US Markets

Stocks close mildly higher amid retail sales, Greece news

Pisani: Retail sales in line
Europe closes slightly higher with Greece still in focus
Greek bailout talks stopped: IMF

U.S. stocks closed slightly higher on Thursday, extending the prior day's rebound, as negative news out of Greece counterbalanced a good retail sales report. (Tweet This)

In mid-morning trade the International Monetary Fund spokesman said there were "major differences" with Greece on aid negotiations and that the IMF team has left Brussels, where the talks were held, Reuters said.

The news pressured stocks, with the Dow Jones industrial average closing about 40 points higher, off earlier gains of 100 points. The Nasdaq Composite also briefly fell into negative territory in midday trade. The major indices opened higher on signs consumer spending was picking up and hopes that Athens was close to a resolution with its creditors.

"I do think the Greece situation just continues to be a little of a headwind," said Ben Pace, chief investment officer at HPM Partners.

European stocks pared gains from earlier hopes of a Greece deal, with the DAX closing 0.6 percent higher after earlier rising 1.5 percent. The ATHEX Composite ended 8.16 percent higher. European officials had said there was a "good chance" of a deal ahead of the euro group meeting next week.

Greece's Prime Minister, Alexis Tsipras, and European Commission President Jean-Claude Juncker ended talks on the debt negotiations without coming to a resolution. A European Union diplomat told Reuters the discussion was a "last attempt" to reach a deal, while Dow Jones reported that Juncker said in a statement that he held an "important, friendly and constructive meeting" with Tsipras.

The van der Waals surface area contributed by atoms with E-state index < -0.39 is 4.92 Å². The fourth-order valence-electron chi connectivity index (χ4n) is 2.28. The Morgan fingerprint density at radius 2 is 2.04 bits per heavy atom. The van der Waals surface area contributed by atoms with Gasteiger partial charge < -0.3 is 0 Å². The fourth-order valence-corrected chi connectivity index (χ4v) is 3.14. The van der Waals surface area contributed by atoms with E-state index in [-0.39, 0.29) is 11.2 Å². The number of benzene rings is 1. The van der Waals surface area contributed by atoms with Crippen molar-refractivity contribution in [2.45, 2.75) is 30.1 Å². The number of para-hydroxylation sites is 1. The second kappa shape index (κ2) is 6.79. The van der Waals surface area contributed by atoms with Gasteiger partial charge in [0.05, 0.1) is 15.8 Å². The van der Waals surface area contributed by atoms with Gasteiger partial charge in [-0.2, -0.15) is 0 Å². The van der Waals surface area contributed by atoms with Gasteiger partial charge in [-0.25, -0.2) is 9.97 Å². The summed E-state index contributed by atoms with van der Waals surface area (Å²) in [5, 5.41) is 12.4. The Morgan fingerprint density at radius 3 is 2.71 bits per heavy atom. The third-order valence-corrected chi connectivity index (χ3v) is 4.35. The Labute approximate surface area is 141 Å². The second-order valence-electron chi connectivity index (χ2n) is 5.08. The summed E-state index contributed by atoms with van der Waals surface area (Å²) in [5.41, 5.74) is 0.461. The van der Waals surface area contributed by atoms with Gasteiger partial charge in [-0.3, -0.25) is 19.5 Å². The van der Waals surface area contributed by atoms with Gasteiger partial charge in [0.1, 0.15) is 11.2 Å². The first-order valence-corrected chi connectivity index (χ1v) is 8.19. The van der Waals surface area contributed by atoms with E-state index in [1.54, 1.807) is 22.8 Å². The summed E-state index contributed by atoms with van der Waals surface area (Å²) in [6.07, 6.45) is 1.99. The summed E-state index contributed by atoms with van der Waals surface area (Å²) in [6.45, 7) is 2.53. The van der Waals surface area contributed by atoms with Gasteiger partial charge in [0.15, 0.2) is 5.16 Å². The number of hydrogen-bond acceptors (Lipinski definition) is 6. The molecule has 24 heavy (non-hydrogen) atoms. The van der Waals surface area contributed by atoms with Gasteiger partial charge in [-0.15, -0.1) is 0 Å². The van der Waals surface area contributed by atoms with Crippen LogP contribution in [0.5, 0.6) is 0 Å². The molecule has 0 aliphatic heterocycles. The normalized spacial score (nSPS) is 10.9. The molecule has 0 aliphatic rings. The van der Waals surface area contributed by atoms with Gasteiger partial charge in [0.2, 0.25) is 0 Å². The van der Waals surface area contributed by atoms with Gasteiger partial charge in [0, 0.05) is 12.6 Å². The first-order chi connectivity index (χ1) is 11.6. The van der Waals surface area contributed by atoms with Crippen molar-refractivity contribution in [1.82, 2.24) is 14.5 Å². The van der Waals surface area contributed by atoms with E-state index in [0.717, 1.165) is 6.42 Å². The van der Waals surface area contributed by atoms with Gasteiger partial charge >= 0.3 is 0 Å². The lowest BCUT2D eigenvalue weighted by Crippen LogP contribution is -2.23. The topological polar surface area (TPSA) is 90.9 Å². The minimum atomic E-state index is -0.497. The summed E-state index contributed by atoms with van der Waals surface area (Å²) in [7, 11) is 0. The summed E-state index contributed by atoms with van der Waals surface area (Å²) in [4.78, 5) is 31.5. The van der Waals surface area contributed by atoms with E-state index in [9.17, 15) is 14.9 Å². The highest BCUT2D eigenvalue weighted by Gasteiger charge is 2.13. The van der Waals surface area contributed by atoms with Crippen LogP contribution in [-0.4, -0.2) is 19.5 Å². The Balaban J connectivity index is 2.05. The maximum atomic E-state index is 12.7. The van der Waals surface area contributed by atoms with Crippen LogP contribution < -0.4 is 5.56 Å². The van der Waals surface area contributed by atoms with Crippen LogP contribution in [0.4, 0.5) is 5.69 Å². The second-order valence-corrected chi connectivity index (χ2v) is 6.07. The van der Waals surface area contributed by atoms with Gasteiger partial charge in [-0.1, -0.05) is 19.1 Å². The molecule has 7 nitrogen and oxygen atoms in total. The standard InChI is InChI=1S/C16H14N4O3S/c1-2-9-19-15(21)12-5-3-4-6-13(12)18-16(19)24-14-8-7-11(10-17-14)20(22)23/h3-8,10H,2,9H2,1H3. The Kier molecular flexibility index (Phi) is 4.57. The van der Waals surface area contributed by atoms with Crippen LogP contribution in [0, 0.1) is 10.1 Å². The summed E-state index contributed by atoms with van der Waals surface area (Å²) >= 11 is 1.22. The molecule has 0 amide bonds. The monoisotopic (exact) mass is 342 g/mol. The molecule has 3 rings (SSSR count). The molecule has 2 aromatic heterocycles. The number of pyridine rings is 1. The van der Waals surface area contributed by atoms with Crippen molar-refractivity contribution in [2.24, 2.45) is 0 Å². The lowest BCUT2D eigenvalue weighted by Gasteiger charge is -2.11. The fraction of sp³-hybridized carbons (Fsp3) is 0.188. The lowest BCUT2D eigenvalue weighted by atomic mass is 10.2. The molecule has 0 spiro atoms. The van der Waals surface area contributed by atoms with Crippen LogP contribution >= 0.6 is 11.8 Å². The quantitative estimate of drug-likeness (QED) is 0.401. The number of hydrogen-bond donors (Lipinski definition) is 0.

Analysts remained optimistic that Greece would come to a deal with its creditors.

"We used a lot of the internal energy in yesterday's moonshot," said Jeffrey Saut, chief investment strategist at Raymond James. "I think Greece is not impactful. ... I think there's going to be a solution on Greece. They're not going to pull out."

U.S. stocks bounced on Wednesday, closing more than 1 percent higher amid some encouraging signs on talks between Greece and its creditors on a cash-for-reform deal.

Transports continued to recover on Thursday, rising 1 percent, with railroads leading the way higher as CSX shot up 3 percent.

"I think in general (retail sales was) spot on and it will keep the rally going," said Marc Chaikin, CEO of Chaikin Analytics. "I think we're going to break out to new highs."

showed an increase of 1.2 percent, with the ex-autos figure up 1 percent. April retail sales were revised upward to 0.2 percent from flat.

"The revision for the previous flat month, up 0.2 percent, makes it slightly more positive than previously thought," said Peter Cardillo, chief market economist at Rockwell Global Capital.

Economists polled by Reuters forecast retail sales rose 1.1 percent month-on-month and 0.7 percent excluding autos.

"With three positive retail sales numbers, the trend is starting to improve," said Robin Anderson, senior economist at Principal Global Investors.

Weekly jobless claims totaled 279,000, slightly above expectations. showed an increase of 0.4 percent, the largest gain in nearly a year. Retail inventories excluding autos, which go into the calculation of GDP, rose a solid 0.6 percent in April.

The Atlanta Fed raised its GDPNow model forecast for real GDP growth in the second quarter to 1.9 percent from last Wednesday's 1.1 percent estimate.